We love a good story here at HN — whether it’s a novel you can’t put down, a TV drama that’s so gripping you won’t be watching it on catch-up, or the latest Hollywood blockbuster. This is the power of storytelling — it draws you in and makes you hunger for more.
Of course, storytelling isn’t a new idea when it comes to being persuasive. Ancient Greeks, notably Aristotle, understood the role of pathos and ethos — the modes of persuasion appealing to an audience’s emotions and their perception of the speaker’s moral character — in establishing a connection with the audience. More recently, it’s been proven that long copy — when it’s written to influence the cognitive and affective attitudes of an audience — can outsell short copy. That’s despite the trend to distil information into bite-sized nuggets to suit the time-poor society we live in.
We’re not arguing against brevity but in the pursuit of ‘concise’. The bombardment of messages, one fact after another, can sometimes be relentless and tiring for the reader — it takes the pleasure out of reading when it should be a welcome diversion. A swing towards a more engaging approach, where the reader derives enjoyment from reading your material, has to be the answer.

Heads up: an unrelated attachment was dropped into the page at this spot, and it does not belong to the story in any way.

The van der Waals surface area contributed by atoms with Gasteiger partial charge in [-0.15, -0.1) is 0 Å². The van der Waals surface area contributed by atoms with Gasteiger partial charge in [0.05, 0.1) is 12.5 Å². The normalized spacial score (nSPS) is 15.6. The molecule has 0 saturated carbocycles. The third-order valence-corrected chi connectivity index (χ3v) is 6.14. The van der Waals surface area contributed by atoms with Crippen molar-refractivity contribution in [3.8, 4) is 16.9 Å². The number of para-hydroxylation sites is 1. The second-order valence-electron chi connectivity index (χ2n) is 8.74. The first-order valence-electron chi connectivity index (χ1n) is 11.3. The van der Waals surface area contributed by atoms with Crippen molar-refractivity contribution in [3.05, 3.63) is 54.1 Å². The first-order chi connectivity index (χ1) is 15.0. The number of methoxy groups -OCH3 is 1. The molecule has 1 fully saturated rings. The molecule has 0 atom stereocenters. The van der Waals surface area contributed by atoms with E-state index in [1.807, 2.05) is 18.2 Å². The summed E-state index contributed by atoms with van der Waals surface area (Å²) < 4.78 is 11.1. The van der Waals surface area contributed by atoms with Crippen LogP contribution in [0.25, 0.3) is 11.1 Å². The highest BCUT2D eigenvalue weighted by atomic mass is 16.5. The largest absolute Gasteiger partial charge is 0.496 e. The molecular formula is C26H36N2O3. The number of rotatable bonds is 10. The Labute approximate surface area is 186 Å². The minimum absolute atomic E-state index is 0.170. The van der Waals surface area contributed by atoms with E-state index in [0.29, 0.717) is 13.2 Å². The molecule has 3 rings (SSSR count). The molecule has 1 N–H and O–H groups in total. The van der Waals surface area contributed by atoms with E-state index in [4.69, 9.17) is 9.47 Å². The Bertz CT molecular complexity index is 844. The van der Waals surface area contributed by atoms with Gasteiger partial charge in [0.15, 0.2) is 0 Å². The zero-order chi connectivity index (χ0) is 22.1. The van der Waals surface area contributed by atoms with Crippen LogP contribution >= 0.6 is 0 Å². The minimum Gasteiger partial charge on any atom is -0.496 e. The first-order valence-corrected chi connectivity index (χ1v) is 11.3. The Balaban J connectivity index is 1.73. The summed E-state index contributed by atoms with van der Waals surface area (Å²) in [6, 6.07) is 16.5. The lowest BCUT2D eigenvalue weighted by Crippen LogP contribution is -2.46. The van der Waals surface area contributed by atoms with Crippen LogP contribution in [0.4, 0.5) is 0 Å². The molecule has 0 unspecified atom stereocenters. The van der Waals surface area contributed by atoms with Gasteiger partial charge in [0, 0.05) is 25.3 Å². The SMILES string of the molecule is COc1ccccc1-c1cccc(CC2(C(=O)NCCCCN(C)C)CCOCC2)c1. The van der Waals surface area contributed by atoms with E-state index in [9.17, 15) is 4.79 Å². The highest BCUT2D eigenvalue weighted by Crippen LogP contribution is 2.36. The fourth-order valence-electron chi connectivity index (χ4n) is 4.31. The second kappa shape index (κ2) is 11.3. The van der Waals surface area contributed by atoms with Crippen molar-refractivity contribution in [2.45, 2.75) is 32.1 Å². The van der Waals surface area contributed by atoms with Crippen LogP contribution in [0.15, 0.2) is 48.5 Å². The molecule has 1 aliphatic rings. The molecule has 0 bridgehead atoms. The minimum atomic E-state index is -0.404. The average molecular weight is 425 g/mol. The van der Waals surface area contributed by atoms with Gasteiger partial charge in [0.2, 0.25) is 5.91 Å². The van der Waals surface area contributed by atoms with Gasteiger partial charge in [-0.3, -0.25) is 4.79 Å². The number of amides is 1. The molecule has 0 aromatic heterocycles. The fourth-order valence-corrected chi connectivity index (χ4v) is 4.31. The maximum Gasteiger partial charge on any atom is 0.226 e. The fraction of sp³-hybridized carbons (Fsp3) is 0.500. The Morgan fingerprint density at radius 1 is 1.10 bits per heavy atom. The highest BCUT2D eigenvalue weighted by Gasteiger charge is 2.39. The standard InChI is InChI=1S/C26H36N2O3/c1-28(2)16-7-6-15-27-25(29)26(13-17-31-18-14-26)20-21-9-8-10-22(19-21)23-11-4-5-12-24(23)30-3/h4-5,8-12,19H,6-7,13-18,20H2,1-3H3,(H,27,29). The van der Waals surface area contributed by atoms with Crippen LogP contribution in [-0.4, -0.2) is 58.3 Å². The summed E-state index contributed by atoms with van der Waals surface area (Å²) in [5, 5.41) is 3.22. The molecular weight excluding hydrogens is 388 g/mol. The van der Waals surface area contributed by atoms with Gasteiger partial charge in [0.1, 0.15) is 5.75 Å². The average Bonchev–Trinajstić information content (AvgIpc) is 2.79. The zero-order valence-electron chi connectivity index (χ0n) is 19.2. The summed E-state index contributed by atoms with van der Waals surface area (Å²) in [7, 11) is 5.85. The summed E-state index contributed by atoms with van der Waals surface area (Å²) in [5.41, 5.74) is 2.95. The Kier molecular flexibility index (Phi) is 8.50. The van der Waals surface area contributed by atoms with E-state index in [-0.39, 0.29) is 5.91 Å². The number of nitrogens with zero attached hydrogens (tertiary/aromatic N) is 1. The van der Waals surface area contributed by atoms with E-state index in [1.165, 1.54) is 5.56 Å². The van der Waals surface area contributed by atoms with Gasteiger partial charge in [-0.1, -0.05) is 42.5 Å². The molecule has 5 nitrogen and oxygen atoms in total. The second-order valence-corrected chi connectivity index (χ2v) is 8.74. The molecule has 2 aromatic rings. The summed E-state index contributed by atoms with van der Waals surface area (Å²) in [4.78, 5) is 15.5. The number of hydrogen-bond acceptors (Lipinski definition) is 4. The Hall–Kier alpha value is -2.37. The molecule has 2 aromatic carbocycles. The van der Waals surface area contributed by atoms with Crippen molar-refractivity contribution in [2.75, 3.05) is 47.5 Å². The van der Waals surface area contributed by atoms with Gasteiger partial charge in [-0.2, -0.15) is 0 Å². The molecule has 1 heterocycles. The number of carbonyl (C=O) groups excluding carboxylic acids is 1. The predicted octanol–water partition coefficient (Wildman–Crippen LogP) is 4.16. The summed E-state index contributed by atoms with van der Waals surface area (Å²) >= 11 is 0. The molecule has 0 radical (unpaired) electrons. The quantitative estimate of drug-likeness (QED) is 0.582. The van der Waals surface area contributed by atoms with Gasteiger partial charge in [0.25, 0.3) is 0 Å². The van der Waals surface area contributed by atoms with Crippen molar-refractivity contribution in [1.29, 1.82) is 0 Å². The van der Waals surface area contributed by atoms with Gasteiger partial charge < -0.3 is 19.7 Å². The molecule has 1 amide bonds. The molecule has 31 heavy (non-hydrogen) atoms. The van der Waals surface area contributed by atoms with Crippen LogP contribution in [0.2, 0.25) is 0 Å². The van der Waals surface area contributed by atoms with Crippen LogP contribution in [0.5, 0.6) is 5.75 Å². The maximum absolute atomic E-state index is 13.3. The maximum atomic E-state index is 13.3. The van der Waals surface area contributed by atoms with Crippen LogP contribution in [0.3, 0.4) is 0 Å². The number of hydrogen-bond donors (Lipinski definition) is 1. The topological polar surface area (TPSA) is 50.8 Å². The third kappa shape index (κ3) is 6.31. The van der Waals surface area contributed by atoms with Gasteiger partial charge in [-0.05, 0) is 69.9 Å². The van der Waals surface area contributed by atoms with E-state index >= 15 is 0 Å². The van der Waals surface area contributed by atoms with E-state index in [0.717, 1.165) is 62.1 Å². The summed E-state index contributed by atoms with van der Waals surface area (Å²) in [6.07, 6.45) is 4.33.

So whether you’re looking to create online or printed copy, the approach remains the same: engaging and thought-provoking copy that involves the reader — whether presented in a hundred words or a thousand — will be far more successful than reams of facts and figures.
There are many ways to make your B2B message more engaging — we’re certainly passionate about video and animations here. But the biggest change we are seeing at the moment is a return to good old-fashioned storytelling, meaning that case studies are taking a far more human angle to draw the reader in and show the personal gain as much as the business benefits. This is great to see, not least because it’s a proven way of creating an environment to sell in but also because it’s just as much fun to write as it is to read.